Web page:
HMRC will no longer accept self-assessment credit card payments after January 13, warns BWM

With the self-assessment deadline looming on January 31 a Liverpool accountancy firm is warning businesses and the self-employed to be aware of changes to rules on how you can pay. Tony McDonough reports

Deadline for completing your self-assessment form is Wednesday, January 31


Liverpool accountancy firm BWM is warning people who have not yet paid their self-assessment tax bill that HMRC is withdrawing the option to pay using a personal credit card within days.

Overall deadline for submitting your return and paying what you owe is midnight on Wednesday, January 31, and, if this deadline is missed, you will incur a fine of £100.

For everything you need to know about self-assessment – click here

And now HMRC says it will not accept payments via personal credit cards after Saturday, January 13. It will continue to accept payment from business credit cards after this date, although higher transaction fees will apply.

Withdrawing this method of payment builds on the EU’s payment services directive, which bans companies – including HMRC – from charging customers extra to pay with their credit cards.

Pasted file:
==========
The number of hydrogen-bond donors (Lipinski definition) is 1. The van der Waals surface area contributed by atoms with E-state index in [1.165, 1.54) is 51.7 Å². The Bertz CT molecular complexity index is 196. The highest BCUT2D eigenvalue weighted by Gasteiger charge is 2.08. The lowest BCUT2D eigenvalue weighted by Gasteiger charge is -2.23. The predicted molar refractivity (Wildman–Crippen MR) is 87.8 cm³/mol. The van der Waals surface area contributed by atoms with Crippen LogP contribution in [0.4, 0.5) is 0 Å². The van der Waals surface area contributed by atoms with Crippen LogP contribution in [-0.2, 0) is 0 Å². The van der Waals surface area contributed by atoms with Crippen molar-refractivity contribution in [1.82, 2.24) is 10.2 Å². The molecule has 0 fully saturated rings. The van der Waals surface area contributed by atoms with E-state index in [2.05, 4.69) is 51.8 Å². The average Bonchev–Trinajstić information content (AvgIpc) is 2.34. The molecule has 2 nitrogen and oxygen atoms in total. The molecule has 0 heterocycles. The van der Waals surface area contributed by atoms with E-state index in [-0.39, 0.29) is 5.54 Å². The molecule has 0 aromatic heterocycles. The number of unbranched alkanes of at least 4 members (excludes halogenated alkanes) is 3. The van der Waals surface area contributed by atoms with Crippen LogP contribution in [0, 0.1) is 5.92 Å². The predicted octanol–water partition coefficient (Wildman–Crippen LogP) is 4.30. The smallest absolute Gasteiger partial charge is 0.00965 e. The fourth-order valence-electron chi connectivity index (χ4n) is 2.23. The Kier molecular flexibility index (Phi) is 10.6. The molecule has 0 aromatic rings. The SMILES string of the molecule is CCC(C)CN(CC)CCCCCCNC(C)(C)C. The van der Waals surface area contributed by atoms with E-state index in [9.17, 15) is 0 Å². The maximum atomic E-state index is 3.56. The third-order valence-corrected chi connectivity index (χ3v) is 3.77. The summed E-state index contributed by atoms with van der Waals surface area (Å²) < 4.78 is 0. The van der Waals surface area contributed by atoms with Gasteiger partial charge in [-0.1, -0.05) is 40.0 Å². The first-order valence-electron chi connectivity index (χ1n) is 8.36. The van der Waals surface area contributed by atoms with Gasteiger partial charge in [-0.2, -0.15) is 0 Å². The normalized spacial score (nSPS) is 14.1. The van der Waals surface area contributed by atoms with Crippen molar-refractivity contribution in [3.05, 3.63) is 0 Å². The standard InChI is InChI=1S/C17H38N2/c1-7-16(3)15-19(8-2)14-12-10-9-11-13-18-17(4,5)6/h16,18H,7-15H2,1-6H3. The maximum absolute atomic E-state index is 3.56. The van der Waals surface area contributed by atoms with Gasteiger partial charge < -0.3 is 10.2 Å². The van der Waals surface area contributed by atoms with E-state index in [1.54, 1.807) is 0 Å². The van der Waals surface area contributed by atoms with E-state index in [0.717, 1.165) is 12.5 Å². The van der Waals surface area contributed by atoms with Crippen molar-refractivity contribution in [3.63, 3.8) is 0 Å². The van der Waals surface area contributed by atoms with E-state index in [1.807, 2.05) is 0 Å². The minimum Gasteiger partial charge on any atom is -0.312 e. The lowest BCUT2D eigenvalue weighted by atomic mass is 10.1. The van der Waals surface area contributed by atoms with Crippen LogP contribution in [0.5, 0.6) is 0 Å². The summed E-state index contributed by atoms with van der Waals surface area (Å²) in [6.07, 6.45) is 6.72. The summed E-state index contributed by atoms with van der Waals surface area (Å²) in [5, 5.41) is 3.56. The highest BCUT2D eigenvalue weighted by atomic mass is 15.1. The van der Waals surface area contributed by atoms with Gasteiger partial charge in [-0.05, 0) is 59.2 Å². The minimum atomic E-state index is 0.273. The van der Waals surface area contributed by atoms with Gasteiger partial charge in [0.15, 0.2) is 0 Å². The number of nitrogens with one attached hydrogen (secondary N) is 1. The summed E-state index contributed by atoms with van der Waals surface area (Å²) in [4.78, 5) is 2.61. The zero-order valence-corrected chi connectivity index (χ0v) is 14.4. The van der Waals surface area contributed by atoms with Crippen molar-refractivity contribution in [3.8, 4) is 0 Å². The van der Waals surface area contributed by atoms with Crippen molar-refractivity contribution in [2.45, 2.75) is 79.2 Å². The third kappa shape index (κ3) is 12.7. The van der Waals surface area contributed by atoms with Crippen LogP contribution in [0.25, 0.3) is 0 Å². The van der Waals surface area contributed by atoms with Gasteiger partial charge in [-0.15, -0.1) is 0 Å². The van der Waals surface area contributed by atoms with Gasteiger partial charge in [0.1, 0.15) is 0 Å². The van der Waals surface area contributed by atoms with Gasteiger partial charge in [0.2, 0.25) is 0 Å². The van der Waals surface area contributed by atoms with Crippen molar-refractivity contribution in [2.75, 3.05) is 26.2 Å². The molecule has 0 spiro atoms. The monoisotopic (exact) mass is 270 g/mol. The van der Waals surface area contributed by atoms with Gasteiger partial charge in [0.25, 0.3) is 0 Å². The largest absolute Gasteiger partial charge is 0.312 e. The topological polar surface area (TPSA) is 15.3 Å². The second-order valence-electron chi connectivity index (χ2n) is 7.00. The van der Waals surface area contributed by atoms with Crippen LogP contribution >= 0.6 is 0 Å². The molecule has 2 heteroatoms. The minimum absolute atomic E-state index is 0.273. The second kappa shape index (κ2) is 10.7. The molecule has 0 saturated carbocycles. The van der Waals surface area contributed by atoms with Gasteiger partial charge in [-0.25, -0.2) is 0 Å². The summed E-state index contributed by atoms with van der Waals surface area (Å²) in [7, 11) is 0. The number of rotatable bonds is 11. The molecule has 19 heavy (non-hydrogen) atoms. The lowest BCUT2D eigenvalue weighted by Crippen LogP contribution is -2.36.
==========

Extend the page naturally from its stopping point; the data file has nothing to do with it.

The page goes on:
The revenue will continue to charge taxpayers a fee, ranging from 0.374% to 2.406%, until the cut-off date. Last year, around 454,000 people used their personal credit card to pay their tax return, netting the revenue £12m.

BWM managing partner, Peter Taaffe, said: “With the self-assessment deadline now looming people need to be aware of exactly when the deadlines are and the methods with which they can use to pay.

“Some people do find the whole process of self-assessment confusing and, in such cases, we are always here to help.”

Other ways you can pay, include:

  • Over the phone (have your national insurance number to hand)
  • Using CHAPS (Clearing House Automated Payment System)
  • At your bank or building society
  • Via direct debit or cheque

10.39 million self-assessment tax returns were filed ahead of January 31, 2017, with the figure set to rise again in line with an increase in the number of individuals registering as self-employed.

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